VPR News

Part of the tax overhaul plan in the U.S. House could significantly impact graduate students, including those at the University of Vermont.
Angela Evancie / VPR file

As the U.S. Senate prepares to take up its version of a major tax overhaul in the coming weeks, one provision in the House plan is raising concerns among graduate students.

Every inch of the dinner table is covered with food. There are holiday basics like turkey, stuffing and mashed potatoes, and then there are family specialties like samosas.

Hawo Ahmed, 24, scans the options, pointing out a spicy sauce her sister made to eat with the pooris, a sort of savory pastry. Then she comes across an American dish and asks, “I don’t know about this, what is this?”

“This is cranberry sauce,” one of the family’s guests says with a laugh.

Every year, about 4,000 people in Vermont turn 65 - roughly the population of Randolph – contributing to a nearly one-to-one ratio between young and older Vermonters.

The current issue of "Vermont Life" magazine on a table.
Henry Epp / VPR

For decades, Vermont Life magazine has projected a bucolic image of the Green Mountain State. But it has struggled to hold on to subscribers in recent years and racked up over $3 million in debt.

Now nine bidders are in the running to take over the state's signature promotional magazine.

The Scott administration says its web-only process for gathering public input will make it easier for residents to weigh in on the state budget, but critics say it is a poor stand-in for public hearings.
Kirk Carapezza / VPR/file

A few years ago, Vermont enacted a law that tries to give the general public a bigger role in the budget writing process, but one legislator says the Scott administration isn’t following the spirit of the statute.

Emily Corwin / VPR News

As attitudes toward pain management change, some researchers say there's better evidence supporting cannabis use for chronic neuropathic pain management than opioids. Yet, for this Vermonter, an opioid prescription costs a dollar, while medical marijuana costs hundreds.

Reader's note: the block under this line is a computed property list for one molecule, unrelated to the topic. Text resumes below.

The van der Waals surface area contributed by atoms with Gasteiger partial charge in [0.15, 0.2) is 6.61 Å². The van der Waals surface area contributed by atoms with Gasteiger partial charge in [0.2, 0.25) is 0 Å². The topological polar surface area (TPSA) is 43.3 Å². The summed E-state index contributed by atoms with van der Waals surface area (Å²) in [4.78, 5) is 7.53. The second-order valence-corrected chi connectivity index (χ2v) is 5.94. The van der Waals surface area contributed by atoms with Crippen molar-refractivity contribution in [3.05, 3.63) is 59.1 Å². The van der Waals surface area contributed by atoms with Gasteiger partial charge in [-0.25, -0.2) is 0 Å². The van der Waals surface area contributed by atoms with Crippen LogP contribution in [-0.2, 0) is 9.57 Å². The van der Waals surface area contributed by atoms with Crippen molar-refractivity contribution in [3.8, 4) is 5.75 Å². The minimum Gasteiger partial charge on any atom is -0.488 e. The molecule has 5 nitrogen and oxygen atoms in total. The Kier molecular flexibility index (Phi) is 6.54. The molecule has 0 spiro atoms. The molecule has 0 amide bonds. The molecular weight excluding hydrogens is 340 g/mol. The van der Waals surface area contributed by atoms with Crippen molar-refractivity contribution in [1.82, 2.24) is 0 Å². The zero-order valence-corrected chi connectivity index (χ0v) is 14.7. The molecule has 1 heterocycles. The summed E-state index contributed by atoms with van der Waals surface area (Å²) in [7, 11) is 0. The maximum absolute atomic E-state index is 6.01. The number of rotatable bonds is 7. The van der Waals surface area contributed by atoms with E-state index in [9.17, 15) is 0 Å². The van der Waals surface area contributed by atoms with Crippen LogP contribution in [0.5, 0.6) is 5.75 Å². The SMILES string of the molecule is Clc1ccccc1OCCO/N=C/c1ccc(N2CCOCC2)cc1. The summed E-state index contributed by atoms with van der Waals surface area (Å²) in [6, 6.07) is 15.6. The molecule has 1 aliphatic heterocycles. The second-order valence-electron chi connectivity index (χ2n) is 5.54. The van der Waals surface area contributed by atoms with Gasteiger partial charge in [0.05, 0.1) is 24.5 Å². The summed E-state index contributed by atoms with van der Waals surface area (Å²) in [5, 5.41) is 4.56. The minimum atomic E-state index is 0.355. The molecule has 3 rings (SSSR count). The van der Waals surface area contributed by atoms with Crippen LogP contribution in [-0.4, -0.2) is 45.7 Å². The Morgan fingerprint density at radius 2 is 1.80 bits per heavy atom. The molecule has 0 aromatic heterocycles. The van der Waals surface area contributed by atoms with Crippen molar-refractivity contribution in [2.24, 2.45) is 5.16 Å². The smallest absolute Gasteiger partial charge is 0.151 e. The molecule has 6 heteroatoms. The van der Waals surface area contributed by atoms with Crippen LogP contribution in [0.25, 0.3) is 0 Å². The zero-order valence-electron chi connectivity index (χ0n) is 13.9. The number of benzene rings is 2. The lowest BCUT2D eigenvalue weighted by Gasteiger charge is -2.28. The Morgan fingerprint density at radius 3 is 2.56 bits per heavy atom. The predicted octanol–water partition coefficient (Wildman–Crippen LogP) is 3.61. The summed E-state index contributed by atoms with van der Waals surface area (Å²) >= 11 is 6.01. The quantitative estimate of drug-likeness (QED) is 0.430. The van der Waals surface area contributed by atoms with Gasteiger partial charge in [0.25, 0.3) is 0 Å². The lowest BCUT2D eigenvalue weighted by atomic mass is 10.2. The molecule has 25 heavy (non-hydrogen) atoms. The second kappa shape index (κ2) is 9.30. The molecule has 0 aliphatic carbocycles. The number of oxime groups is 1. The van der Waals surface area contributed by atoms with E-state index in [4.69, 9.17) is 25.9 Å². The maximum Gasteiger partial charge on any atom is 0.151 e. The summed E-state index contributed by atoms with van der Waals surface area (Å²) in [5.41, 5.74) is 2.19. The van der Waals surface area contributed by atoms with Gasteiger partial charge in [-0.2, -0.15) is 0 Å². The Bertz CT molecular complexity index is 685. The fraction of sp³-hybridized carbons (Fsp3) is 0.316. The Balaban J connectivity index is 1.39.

Glasses, a book and a mug sit on a wood table in front of a couch with pillows.
wernerimages / iStockphoto.com

Live call-in discussion: One of life's joys is losing yourself in the pages of a good read. As it gets colder outside, we're talking about books to cozy up with — and we want to hear what titles you suggest your fellow listeners check out.

One recent night I was late for a concert. But within minutes of my arrival in the hall, an unexpected harmony of words and melody startled me and brought tears to my eyes.

Former Fish & Wildlife board chairman Brian Ames, left, and photographer Candace Brown discuss who should be able to use the state boat launches while standing along the Connecticut River in Putney.
Howard Weiss-Tisman / VPR

Vermont's boaters and anglers pay for public boat launches through their license fees and specific use-taxes, and the general public is not allowed to park at the areas for other uses. But the chairman of the committee on Fish, Wildlife & Water Resources says the boat launch areas should be available to everyone.

As the nation once again celebrates Thanksgiving, the annual question of what it really mean to be thankful reappears. Miles Anton of Brattleboro shares his perspective on what the purpose of Thanksgiving.

On the eve of a holiday full of tradition, Kiran Waqar of South Burlington reflects on what it means to be thankful in her family and how they've crafted their own traditions.


The sign outside the Vermont Department of Public Safety headquarters.
Amy Kolb Noyes / VPR

Vermont's Public Safety Broadband Network Commission was tasked with determining the state's best option for building out a public safety broadband network. The commission is now recommending that Gov. Phil Scott opt in to a federal contract with AT&T.

The AG’s office settled a case this week against Dean Corren. Former Attorney General Bill Sorell filed a case in 2015 saying a email sent by the Vermont Democratic Party in support of Corren’s 2014 lieutenant governor campaign was an illegal contribution
Taylor Dobbs / VPR

The Vermont attorney general's office has reached a settlement in a case against a former candidate for lieutenant governor.

For the young and the agile, winter in Vermont means heading to the ski slopes or crisscrossing white fields, donning snowshoes or silver skates. But for many older Vermonters or anyone with mobility problems, winter can be more of a challenge than a game. Homes are shuttered, life moves indoors and social connections go dormant.

Person with arms extended looking at a sunset.
Irudayam / Flickr Creative Commons

On the day before Thanksgiving, what are are you grateful for? Wednesday on Vermont Edition, we're exploring who and what makes us feel gratitude, and how we can turn feelings of gratefulness into action.

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